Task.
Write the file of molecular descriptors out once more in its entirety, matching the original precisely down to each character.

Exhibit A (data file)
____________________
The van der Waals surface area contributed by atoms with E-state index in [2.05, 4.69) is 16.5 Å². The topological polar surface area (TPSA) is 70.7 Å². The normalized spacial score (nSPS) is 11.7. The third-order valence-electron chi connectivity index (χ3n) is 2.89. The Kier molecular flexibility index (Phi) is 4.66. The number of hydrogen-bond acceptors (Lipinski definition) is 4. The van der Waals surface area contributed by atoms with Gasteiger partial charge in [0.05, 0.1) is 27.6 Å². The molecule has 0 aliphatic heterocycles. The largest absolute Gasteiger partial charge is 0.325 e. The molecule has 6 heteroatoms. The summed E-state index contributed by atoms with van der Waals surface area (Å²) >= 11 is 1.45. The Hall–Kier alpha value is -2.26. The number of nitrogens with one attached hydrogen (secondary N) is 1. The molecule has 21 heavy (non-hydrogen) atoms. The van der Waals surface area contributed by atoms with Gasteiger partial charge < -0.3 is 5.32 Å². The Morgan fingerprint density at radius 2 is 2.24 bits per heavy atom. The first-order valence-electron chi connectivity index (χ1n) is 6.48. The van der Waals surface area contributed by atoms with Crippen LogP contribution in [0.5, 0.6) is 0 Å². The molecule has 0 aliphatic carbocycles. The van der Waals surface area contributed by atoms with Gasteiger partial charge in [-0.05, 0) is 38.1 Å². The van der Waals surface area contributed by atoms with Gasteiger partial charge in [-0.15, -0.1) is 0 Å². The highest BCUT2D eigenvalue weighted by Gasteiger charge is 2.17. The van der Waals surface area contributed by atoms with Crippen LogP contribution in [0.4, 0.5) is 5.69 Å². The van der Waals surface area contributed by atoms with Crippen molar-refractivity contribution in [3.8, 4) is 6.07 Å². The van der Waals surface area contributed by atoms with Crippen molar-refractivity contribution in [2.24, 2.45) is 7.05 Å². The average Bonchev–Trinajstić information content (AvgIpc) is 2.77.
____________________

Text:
The van der Waals surface area contributed by atoms with E-state index in [2.05, 4.69) is 16.5 Å². The topological polar surface area (TPSA) is 70.7 Å². The normalized spacial score (nSPS) is 11.7. The third-order valence-electron chi connectivity index (χ3n) is 2.89. The Kier molecular flexibility index (Phi) is 4.66. The number of hydrogen-bond acceptors (Lipinski definition) is 4. The van der Waals surface area contributed by atoms with Gasteiger partial charge in [0.05, 0.1) is 27.6 Å². The molecule has 0 aliphatic heterocycles. The largest absolute Gasteiger partial charge is 0.325 e. The molecule has 6 heteroatoms. The summed E-state index contributed by atoms with van der Waals surface area (Å²) >= 11 is 1.45. The Hall–Kier alpha value is -2.26. The number of nitrogens with one attached hydrogen (secondary N) is 1. The molecule has 21 heavy (non-hydrogen) atoms. The van der Waals surface area contributed by atoms with Gasteiger partial charge < -0.3 is 5.32 Å². The Morgan fingerprint density at radius 2 is 2.24 bits per heavy atom. The first-order valence-electron chi connectivity index (χ1n) is 6.48. The van der Waals surface area contributed by atoms with Crippen LogP contribution in [0.5, 0.6) is 0 Å². The molecule has 0 aliphatic carbocycles. The van der Waals surface area contributed by atoms with Gasteiger partial charge in [-0.05, 0) is 38.1 Å². The van der Waals surface area contributed by atoms with Gasteiger partial charge in [-0.15, -0.1) is 0 Å². The highest BCUT2D eigenvalue weighted by Gasteiger charge is 2.17. The van der Waals surface area contributed by atoms with Crippen LogP contribution in [0.4, 0.5) is 5.69 Å². The van der Waals surface area contributed by atoms with Crippen molar-refractivity contribution in [3.8, 4) is 6.07 Å². The van der Waals surface area contributed by atoms with Crippen molar-refractivity contribution in [2.24, 2.45) is 7.05 Å². The average Bonchev–Trinajstić information content (AvgIpc) is 2.77.